If you’re like most railroad workers, you’ve never had your deposition taken. Depositions are a key component of the legal process. This is where a lot of the surrounding facts concerning your lawsuit will be revealed.
Contrary to what you might think, a deposition is not conducted in a courtroom. Instead, most of them take place in law offices of either the plaintiff’s attorney (that’s your lawyer if you’re suing the company) or defense counsel (the company’s lawyer). But don’t let the setting misguide you - this is a legal proceeding, and so it’s something you should take seriously.
Before a deposition begins, an oath or affirmation is given to the witness, and every word that is said following the oath is recorded by a court reporter. That means anything you say during the deposition is considered sworn testimony and can be used in court.
Know this: You won’t win your case during depositions, but you can potentially lose it at this stage.
Here are a few tips to ensure you don’t commit a serious mistake during your deposition.
1. Tell the truth
During your deposition you must only testify truthfully. If your attorney in any way suggests you testify untruthfully during your deposition, you need to fire him or her immediately. Not only could this terminate any valid claim you have, but that attorney is breaking the law, and so will you. Lying under oath is perjury, which is a crime.
(And never ever lie to your attorney. In fact, tell your lawyer everything good and bad about your claim because what he doesn’t know he can’t protect you from.)
2. Take advantage of your right to answer with a range
During your depositions ranges (of distances, weights, time, etc. ) are your friends. What I mean is, you are not required to know exactly what the answer is to any question you are asked. If you estimate and give a range it keeps you in compliance of testifying to the truth, without committing to an answer that might later become clear to you as being something else. For example, if you sustained an injury falling from a platform onto tracks and the company lawyer asks you from how many feet you fell, it’s ok to give a range. Obviously, if you know the exact height say it, but the key is to not box yourself in to an answer that can later be used against you. About 12 feet is better than 12 feet if you’re not 100 percent sure.
3. Don’t be afraid to say, “I don’t know.” (And don’t rush it.)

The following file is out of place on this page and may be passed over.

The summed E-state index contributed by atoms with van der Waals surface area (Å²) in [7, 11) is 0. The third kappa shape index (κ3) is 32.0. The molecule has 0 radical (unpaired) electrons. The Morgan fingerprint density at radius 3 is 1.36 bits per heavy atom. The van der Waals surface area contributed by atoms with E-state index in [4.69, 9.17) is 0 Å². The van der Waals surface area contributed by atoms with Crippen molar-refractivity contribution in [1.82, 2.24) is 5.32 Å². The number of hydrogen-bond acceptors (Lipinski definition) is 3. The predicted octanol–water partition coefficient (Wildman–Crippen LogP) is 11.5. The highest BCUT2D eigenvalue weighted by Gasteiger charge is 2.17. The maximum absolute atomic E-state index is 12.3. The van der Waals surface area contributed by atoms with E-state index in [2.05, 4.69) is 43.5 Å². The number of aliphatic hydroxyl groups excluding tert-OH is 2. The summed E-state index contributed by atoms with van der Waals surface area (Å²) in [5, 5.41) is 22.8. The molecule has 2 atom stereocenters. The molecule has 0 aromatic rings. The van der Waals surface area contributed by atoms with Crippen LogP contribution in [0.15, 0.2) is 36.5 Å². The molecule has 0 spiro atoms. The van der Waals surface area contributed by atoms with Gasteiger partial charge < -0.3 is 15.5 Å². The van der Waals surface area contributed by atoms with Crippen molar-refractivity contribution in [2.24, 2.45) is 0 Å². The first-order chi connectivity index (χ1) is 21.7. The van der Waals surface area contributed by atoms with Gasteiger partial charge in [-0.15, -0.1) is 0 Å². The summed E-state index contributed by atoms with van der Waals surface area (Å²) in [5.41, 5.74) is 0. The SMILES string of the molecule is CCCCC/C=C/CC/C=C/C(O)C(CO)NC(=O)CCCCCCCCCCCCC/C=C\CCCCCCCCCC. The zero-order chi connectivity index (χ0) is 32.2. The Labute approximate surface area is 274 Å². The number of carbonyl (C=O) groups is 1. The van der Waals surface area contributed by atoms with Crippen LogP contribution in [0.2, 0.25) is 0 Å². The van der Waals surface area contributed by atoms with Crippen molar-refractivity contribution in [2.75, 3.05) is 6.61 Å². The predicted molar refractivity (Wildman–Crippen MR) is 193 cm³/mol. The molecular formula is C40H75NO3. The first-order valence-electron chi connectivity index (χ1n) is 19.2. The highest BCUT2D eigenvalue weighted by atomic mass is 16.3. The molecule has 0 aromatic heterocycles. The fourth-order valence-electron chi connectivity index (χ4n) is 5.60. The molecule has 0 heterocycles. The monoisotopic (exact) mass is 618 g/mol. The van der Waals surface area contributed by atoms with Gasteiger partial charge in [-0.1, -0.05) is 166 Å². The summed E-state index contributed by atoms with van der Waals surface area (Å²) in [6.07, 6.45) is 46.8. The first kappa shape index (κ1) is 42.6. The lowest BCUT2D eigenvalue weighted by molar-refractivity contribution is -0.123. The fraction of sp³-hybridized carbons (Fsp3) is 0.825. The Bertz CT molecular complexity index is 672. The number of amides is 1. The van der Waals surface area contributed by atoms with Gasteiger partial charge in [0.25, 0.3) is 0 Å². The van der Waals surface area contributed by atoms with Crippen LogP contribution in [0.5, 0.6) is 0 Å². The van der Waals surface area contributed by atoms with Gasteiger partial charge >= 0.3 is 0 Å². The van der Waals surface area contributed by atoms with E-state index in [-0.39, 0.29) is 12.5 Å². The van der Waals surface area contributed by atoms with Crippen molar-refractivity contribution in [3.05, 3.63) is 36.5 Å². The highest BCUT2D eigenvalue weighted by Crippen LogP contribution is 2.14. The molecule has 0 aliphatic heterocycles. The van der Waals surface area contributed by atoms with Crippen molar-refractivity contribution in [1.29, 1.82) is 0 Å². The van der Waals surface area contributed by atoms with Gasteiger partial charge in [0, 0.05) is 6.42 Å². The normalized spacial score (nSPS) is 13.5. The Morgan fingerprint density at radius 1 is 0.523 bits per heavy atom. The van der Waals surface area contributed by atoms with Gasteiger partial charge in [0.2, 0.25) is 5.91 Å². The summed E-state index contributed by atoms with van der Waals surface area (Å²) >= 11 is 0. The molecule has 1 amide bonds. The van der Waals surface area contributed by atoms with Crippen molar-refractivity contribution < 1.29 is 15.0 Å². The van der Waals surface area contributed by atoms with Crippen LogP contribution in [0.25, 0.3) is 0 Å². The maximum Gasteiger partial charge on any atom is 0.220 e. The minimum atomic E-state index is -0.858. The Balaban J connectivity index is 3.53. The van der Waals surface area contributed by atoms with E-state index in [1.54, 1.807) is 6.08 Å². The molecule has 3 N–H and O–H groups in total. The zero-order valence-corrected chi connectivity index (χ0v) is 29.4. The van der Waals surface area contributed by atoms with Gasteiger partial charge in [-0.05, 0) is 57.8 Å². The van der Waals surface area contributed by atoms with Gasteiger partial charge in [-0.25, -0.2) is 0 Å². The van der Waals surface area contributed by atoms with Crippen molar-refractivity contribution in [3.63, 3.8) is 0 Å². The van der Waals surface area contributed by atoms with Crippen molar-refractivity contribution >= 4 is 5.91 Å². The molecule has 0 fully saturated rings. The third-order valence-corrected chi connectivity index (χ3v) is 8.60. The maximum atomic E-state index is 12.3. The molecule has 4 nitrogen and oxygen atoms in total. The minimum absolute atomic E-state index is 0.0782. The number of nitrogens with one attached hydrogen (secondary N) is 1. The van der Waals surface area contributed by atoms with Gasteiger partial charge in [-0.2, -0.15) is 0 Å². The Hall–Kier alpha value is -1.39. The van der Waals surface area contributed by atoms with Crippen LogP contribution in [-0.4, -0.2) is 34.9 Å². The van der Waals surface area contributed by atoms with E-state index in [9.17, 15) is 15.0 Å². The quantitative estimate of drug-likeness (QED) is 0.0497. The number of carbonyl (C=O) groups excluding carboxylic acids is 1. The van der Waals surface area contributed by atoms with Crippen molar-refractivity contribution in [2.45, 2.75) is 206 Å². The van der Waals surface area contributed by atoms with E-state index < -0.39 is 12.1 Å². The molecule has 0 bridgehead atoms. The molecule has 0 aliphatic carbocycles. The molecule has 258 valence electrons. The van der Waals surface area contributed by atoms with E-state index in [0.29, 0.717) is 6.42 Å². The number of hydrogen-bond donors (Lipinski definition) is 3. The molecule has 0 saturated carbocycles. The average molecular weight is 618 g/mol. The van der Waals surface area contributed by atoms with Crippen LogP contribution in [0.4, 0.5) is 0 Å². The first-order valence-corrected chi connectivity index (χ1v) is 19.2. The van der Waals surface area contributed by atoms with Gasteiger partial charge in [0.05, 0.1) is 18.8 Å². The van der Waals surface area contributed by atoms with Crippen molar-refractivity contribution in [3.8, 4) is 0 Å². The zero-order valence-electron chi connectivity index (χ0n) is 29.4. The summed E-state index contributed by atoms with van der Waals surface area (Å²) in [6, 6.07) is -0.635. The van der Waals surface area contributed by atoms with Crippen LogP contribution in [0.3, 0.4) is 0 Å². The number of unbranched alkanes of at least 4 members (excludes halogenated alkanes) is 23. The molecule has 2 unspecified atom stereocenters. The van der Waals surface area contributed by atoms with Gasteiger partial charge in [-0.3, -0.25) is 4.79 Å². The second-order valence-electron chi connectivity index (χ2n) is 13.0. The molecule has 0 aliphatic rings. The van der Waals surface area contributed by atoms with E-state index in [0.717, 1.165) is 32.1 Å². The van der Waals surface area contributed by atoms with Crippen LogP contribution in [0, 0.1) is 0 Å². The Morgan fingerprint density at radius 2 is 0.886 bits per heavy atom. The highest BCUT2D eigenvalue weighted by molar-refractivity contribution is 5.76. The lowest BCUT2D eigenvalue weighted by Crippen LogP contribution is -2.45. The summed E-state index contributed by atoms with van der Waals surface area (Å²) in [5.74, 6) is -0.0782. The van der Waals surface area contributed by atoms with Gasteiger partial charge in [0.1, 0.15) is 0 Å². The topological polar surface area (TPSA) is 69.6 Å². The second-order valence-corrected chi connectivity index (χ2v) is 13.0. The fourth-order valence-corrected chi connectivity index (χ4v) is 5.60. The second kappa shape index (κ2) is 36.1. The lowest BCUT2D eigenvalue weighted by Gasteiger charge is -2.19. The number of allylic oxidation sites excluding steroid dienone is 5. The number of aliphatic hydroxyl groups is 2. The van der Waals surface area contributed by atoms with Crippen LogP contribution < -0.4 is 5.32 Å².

It’s perfectly ok to say you don’t know an answer if you genuinely don’t know it. It’s human nature to try and please others, and when the railroad’s attorney asks you a question your inclination might be to answer it, regardless of your memory or knowledge. The key here is to pause and not rush to an answer. This gives you time to think through your answer, and it keeps a clean transcript, because remember the court reporter is taking down every word. Estimating is ok, guessing is not.
4. Don’t volunteer information.
This is very important because again it’s our nature to try to fill in gaps of silence by speaking. This can often lead a worker to volunteer information that the lawyer didn’t ask for. Let the company attorney do his or her job, and listen to the format of the question. If it’s a yes or no question answer keep your answer to Yes. or No. If the question asks for a specific number, give a range if you don’t know exactly. Or say you don’t know.
Volunteering information can not only hurt your claim, it can sometimes lead to serious consequences.
For example, I had a client who was very charismatic and a people person. He was really comfortable with anyone he spoke to and this was the same during the deposition. This client got too comfortable and started carrying the deposition like a conversation. As his attorney we regrouped during a break and managed to recover the game plan but not before the client had voluntarily - and under oath - admitted to painting for hire off the books and not claiming the income.
Having practiced for almost 20 years, not much surprises me, but this did. During the break and after consulting with the client there was still time to file a tax return on the income that was unreported. Nonetheless, this was one of those situations where volunteering information could have resulted in serious consequences for the client. If an admission like this comes out in Federal court the judge is obligated to report it to the IRS.
If you’re facing a deposition, take it seriously. Treat this session like you would a hearing in court. Don’t let nerves or people pleasing move you to say more than you should. Depositions can be a nerve wracking part of bringing a claim, but practicing with your lawyer ahead of time can help you keep calm. Having the right attorney by your side is essential, and might even keep you out of jail.
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